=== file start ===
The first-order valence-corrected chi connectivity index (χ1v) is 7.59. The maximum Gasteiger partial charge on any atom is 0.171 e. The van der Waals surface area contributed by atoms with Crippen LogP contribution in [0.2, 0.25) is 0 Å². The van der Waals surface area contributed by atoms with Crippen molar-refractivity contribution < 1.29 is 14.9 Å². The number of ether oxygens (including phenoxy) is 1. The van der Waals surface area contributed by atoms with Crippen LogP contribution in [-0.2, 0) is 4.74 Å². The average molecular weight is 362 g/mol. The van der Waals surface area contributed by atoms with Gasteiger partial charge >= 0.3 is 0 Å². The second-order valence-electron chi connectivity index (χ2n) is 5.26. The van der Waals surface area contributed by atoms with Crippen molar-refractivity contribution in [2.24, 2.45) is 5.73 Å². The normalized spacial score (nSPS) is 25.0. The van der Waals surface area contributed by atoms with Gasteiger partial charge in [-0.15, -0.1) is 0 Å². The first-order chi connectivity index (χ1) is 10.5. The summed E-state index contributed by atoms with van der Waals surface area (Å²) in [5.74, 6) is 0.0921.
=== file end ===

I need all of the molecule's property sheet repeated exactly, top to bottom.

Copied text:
The first-order valence-corrected chi connectivity index (χ1v) is 7.59. The maximum Gasteiger partial charge on any atom is 0.171 e. The van der Waals surface area contributed by atoms with Crippen LogP contribution in [0.2, 0.25) is 0 Å². The van der Waals surface area contributed by atoms with Crippen molar-refractivity contribution < 1.29 is 14.9 Å². The number of ether oxygens (including phenoxy) is 1. The van der Waals surface area contributed by atoms with Crippen LogP contribution in [-0.2, 0) is 4.74 Å². The average molecular weight is 362 g/mol. The van der Waals surface area contributed by atoms with Gasteiger partial charge >= 0.3 is 0 Å². The second-order valence-electron chi connectivity index (χ2n) is 5.26. The van der Waals surface area contributed by atoms with Crippen molar-refractivity contribution in [2.24, 2.45) is 5.73 Å². The normalized spacial score (nSPS) is 25.0. The van der Waals surface area contributed by atoms with Gasteiger partial charge in [-0.15, -0.1) is 0 Å². The first-order chi connectivity index (χ1) is 10.5. The summed E-state index contributed by atoms with van der Waals surface area (Å²) in [5.74, 6) is 0.0921.